Side effects

When you finally aren’t subject to drug testing at work but don’t know what to do next

Technically, I am high.

I have never gotten high.

I’m not morally opposed to drugs. If you want to destroy yourself with heroin, go ahead. People destroy themselves with alcohol and that’s legal. Your body, your choice.

I think maybe it’s because I’ve never had the chance. That is, nobody has ever offered me any.

Except for that time in New York City, when I was 22 and a co-worker and I were walking to a club one night. A man in the corner looked at us – in our pink polos and khaki skirts – and said, “Smoke! Smoke!”

I was offended.

“DO I LOOK LIKE I SMOKE?” I asked my co-worker.

Turns out he was trying to sell, not trying to bum a ciggie.

I would like to try.

I would like to try getting high.

I would like to try getting high as long as it doesn’t involve needles. Or smoking. Or losing control of my actions.

Or if it would actually work and not just make me sick.

After a dental surgery, the doctor sent me home with 25 Vicodin tablets.

I took one right away because even though someone had just cut my gums open and done stuff in my mouth that required me to spit out blood, I was excited about the possibility of getting high. A new experience! An experience for which I had a prescription just in case I got tapped for random drug testing at work!

Twenty minutes later, I was throwing up everything in my stomach.

I didn’t touch vicodin again until years later when another doc prescribed it. I told him it made me throw up. He told me I needed to take it with food (information on the label that I had ignored because of course it didn’t apply to me and I had just had dental surgery so how was I supposed to chew?) and that my reaction meant I probably would not become addicted to it.

I tried it again.

It took away the pain but did not make me high.

(Also, it made me sleepy but wouldn’t let me sleep.)

So I still didn’t know what high was like.

I tried valerian. It’s supposed to help with hot flashes and is also supposed to help you sleep.

Didn’t work. I mean, I will never know if it works for the hot flashes because do hot flashes even matter if you can’t sleep?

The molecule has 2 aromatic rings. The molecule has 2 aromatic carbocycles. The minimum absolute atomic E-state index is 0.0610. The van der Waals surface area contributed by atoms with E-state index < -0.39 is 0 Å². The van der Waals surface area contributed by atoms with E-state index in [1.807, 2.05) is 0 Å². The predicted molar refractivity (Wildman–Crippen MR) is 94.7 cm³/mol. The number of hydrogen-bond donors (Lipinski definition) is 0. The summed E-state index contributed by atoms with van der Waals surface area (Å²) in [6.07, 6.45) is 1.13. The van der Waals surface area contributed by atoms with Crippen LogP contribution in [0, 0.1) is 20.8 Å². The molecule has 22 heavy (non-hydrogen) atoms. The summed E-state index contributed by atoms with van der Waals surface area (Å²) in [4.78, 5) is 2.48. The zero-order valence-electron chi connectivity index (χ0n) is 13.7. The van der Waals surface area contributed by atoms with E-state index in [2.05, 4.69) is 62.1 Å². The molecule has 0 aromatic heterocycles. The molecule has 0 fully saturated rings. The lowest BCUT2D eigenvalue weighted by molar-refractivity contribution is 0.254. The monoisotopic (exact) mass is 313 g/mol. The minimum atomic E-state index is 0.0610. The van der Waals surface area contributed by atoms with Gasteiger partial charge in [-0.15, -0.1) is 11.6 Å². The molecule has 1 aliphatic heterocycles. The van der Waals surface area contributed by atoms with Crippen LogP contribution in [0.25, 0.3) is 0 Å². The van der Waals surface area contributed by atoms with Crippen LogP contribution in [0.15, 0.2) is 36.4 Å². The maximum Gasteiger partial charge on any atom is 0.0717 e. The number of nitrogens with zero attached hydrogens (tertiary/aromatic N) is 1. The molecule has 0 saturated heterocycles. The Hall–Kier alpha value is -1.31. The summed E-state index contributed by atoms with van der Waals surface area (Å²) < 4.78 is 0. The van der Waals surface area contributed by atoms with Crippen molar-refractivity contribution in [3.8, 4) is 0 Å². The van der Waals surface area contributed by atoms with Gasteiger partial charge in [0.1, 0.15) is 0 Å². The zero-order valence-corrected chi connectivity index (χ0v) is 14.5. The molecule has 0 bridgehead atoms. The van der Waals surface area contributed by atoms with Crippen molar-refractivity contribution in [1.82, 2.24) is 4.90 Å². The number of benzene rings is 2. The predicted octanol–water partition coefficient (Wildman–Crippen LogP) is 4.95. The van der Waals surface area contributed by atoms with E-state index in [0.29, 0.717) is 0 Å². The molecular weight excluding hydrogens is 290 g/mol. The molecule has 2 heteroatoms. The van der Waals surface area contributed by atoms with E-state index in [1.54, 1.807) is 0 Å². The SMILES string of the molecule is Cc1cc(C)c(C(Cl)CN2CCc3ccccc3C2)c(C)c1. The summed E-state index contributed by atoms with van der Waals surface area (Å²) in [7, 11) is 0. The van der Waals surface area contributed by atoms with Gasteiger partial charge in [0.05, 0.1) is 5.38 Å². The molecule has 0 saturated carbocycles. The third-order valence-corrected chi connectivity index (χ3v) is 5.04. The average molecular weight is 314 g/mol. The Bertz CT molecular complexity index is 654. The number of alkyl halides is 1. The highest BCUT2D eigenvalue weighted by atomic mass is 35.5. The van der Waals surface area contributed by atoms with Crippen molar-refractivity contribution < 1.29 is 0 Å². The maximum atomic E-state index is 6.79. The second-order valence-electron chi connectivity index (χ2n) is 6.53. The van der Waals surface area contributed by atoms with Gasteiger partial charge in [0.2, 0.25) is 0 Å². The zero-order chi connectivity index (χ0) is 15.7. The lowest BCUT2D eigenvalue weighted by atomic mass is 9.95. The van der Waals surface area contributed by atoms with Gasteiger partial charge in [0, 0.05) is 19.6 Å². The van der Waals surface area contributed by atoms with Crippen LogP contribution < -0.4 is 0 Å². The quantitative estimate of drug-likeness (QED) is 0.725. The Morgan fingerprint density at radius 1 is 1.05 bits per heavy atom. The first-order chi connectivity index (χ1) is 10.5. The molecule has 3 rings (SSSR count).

Walgreen’s clerk: What’s the reason for the return?

Me: Well, valerian is supposed to help you sleep, but there’s the weird possible side effect that maybe two people in the whole universe might get that instead of making you sleep, it gives you insomnia and you’re wide awake at 1:00 a.m., wondering if you were a really bad person in your previous life and now you’re being punished. I am one of those two people.



Clerk: So I’m just going to select “other.”

Me: OK then.

A friend suggested I try melatonin to help me sleep.

I took one tablet and was up all night, ready to jump out of my skin.

I had always thought that was an odd expression and had wondered how it came about.

Now I know.

Now I know what it feels like to be ready to jump out of my skin.

I never want that feeling again.

If there is a weird side effect to be had, I will get it

If there is anything weird that can happen to someone – any bizarre, rare side effect, it will happen to me.

Lyrica, which cost $1,400 for a one-month supply – my co-pay was $140, made my hair fall out.

Topamax killed my appetite, which I liked, but also made the food I did eat taste awful and gave me double vision.

Blockers made me feel like my body was made of lead.

None of these stopped my migraines.

All I wanted was to be able to fall asleep at night and maybe not have hot flashes at 2 a.m.

A friend suggested CBD.

So I tried it.

The stuff I got at the CBD store didn’t do anything for me, I don’t think.

When I was visiting my mom in Colorado, I missed my chance to get some edibles with THC. Mostly, I suppose, because I was lazy and how do you ask your mom to borrow her car so you can buy pot?

Maybe I blew it. Maybe I needed something stronger than the Wisconsin CBD.

Maybe I need the Strong CBD.

So I bought some.

And have been trying it for the past ten days.

Every morning, Mr T asks me how I slept.

“I don’t know,” I’ve been telling him.

Because I still lie awake trying to sleep, but once I am asleep, it’s weird. I don’t even know how to describe it. I have memories of things happening in the immediate past but when I think deeply on them, I realize I might have been dreaming – that it didn’t really happen.

And even though it turns out that CBD helps many women who have bladder pain, it can sometimes cause bladder pain.

Guess which category I am in?


Awake, bladder discomfort, and bad dreams.

I think the universe is trying to tell me something.

5 thoughts on “Side effects

  1. A friend swears by raspberry leaf tea, but I have no clue.

    (Also, I do not know if the prior comment is the new Webb telescope that’s forwarding you messages from the universe but either way, I love it.)


  2. I react to phenylpropanolamine (used to be the active ingredient is Actifed) by becoming a raging glasshole. And when I was in the Navy, guess what the only decongestant Sick Bay had on ship was?


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